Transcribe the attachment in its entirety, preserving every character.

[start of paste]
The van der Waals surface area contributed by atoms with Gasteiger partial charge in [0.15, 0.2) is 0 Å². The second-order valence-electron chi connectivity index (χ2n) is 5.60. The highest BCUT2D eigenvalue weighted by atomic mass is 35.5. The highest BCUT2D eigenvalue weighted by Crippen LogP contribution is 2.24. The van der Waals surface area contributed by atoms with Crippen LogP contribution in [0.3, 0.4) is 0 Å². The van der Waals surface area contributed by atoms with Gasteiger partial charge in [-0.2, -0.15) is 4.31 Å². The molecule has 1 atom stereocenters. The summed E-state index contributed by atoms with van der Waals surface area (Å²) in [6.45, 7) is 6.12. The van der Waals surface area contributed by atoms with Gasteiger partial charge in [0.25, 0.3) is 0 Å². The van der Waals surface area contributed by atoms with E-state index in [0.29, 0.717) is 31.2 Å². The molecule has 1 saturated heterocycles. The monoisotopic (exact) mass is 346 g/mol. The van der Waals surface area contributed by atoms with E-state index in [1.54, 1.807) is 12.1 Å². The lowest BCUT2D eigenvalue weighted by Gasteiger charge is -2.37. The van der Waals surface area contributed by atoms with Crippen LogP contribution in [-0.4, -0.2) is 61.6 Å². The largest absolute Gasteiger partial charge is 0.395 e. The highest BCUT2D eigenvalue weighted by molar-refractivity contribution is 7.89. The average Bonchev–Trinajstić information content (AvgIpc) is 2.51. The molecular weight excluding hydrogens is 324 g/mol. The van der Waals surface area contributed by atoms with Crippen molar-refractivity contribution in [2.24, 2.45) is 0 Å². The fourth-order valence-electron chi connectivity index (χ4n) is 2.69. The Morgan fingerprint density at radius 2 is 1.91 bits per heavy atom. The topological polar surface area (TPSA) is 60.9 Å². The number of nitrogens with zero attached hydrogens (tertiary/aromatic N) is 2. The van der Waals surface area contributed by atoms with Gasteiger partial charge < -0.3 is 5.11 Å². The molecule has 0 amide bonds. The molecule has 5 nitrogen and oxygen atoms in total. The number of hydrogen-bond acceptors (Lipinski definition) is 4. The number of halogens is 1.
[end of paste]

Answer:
The van der Waals surface area contributed by atoms with Gasteiger partial charge in [0.15, 0.2) is 0 Å². The second-order valence-electron chi connectivity index (χ2n) is 5.60. The highest BCUT2D eigenvalue weighted by atomic mass is 35.5. The highest BCUT2D eigenvalue weighted by Crippen LogP contribution is 2.24. The van der Waals surface area contributed by atoms with Crippen LogP contribution in [0.3, 0.4) is 0 Å². The van der Waals surface area contributed by atoms with Gasteiger partial charge in [-0.2, -0.15) is 4.31 Å². The molecule has 1 atom stereocenters. The summed E-state index contributed by atoms with van der Waals surface area (Å²) in [6.45, 7) is 6.12. The van der Waals surface area contributed by atoms with Gasteiger partial charge in [0.25, 0.3) is 0 Å². The van der Waals surface area contributed by atoms with E-state index in [0.29, 0.717) is 31.2 Å². The molecule has 1 saturated heterocycles. The monoisotopic (exact) mass is 346 g/mol. The van der Waals surface area contributed by atoms with E-state index in [1.54, 1.807) is 12.1 Å². The lowest BCUT2D eigenvalue weighted by Gasteiger charge is -2.37. The van der Waals surface area contributed by atoms with Crippen LogP contribution in [-0.4, -0.2) is 61.6 Å². The largest absolute Gasteiger partial charge is 0.395 e. The highest BCUT2D eigenvalue weighted by molar-refractivity contribution is 7.89. The average Bonchev–Trinajstić information content (AvgIpc) is 2.51. The molecular weight excluding hydrogens is 324 g/mol. The van der Waals surface area contributed by atoms with Crippen molar-refractivity contribution in [2.24, 2.45) is 0 Å². The fourth-order valence-electron chi connectivity index (χ4n) is 2.69. The Morgan fingerprint density at radius 2 is 1.91 bits per heavy atom. The topological polar surface area (TPSA) is 60.9 Å². The number of nitrogens with zero attached hydrogens (tertiary/aromatic N) is 2. The van der Waals surface area contributed by atoms with Gasteiger partial charge < -0.3 is 5.11 Å². The molecule has 0 amide bonds. The molecule has 5 nitrogen and oxygen atoms in total. The number of hydrogen-bond acceptors (Lipinski definition) is 4. The number of halogens is 1.